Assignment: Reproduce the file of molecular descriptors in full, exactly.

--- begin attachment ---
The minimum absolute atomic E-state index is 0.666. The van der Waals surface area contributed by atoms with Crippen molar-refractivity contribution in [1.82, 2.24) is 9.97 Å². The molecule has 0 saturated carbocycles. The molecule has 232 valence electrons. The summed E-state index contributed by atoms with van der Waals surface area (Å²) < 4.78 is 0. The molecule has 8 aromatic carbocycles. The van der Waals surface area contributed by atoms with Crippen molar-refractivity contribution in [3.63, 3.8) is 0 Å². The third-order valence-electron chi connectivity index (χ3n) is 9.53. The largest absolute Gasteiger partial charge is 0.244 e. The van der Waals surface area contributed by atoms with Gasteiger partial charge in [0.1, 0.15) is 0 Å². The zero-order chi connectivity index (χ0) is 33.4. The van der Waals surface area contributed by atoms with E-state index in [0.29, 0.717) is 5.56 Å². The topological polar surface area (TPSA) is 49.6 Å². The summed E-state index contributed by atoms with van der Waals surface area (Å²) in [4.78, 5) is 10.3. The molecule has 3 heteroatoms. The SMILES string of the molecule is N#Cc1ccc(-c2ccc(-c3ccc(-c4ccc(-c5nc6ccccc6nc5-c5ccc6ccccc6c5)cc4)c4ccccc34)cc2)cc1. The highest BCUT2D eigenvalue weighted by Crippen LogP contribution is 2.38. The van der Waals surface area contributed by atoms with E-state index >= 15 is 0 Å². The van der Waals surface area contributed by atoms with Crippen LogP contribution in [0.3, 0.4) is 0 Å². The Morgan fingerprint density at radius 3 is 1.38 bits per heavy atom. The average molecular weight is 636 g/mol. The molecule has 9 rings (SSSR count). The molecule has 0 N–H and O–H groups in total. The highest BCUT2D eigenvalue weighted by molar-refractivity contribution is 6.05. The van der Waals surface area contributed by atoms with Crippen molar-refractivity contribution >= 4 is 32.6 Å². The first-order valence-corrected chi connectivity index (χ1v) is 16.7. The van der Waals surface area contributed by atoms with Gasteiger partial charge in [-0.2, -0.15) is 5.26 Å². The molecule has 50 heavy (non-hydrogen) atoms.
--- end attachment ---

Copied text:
The minimum absolute atomic E-state index is 0.666. The van der Waals surface area contributed by atoms with Crippen molar-refractivity contribution in [1.82, 2.24) is 9.97 Å². The molecule has 0 saturated carbocycles. The molecule has 232 valence electrons. The summed E-state index contributed by atoms with van der Waals surface area (Å²) < 4.78 is 0. The molecule has 8 aromatic carbocycles. The van der Waals surface area contributed by atoms with Crippen molar-refractivity contribution in [3.63, 3.8) is 0 Å². The third-order valence-electron chi connectivity index (χ3n) is 9.53. The largest absolute Gasteiger partial charge is 0.244 e. The van der Waals surface area contributed by atoms with Gasteiger partial charge in [0.1, 0.15) is 0 Å². The zero-order chi connectivity index (χ0) is 33.4. The van der Waals surface area contributed by atoms with E-state index in [0.29, 0.717) is 5.56 Å². The topological polar surface area (TPSA) is 49.6 Å². The summed E-state index contributed by atoms with van der Waals surface area (Å²) in [4.78, 5) is 10.3. The molecule has 3 heteroatoms. The SMILES string of the molecule is N#Cc1ccc(-c2ccc(-c3ccc(-c4ccc(-c5nc6ccccc6nc5-c5ccc6ccccc6c5)cc4)c4ccccc34)cc2)cc1. The highest BCUT2D eigenvalue weighted by Crippen LogP contribution is 2.38. The van der Waals surface area contributed by atoms with E-state index >= 15 is 0 Å². The van der Waals surface area contributed by atoms with Crippen LogP contribution in [0.3, 0.4) is 0 Å². The Morgan fingerprint density at radius 3 is 1.38 bits per heavy atom. The average molecular weight is 636 g/mol. The molecule has 9 rings (SSSR count). The molecule has 0 N–H and O–H groups in total. The highest BCUT2D eigenvalue weighted by molar-refractivity contribution is 6.05. The van der Waals surface area contributed by atoms with Crippen molar-refractivity contribution >= 4 is 32.6 Å². The first-order valence-corrected chi connectivity index (χ1v) is 16.7. The van der Waals surface area contributed by atoms with Gasteiger partial charge in [-0.2, -0.15) is 5.26 Å². The molecule has 50 heavy (non-hydrogen) atoms.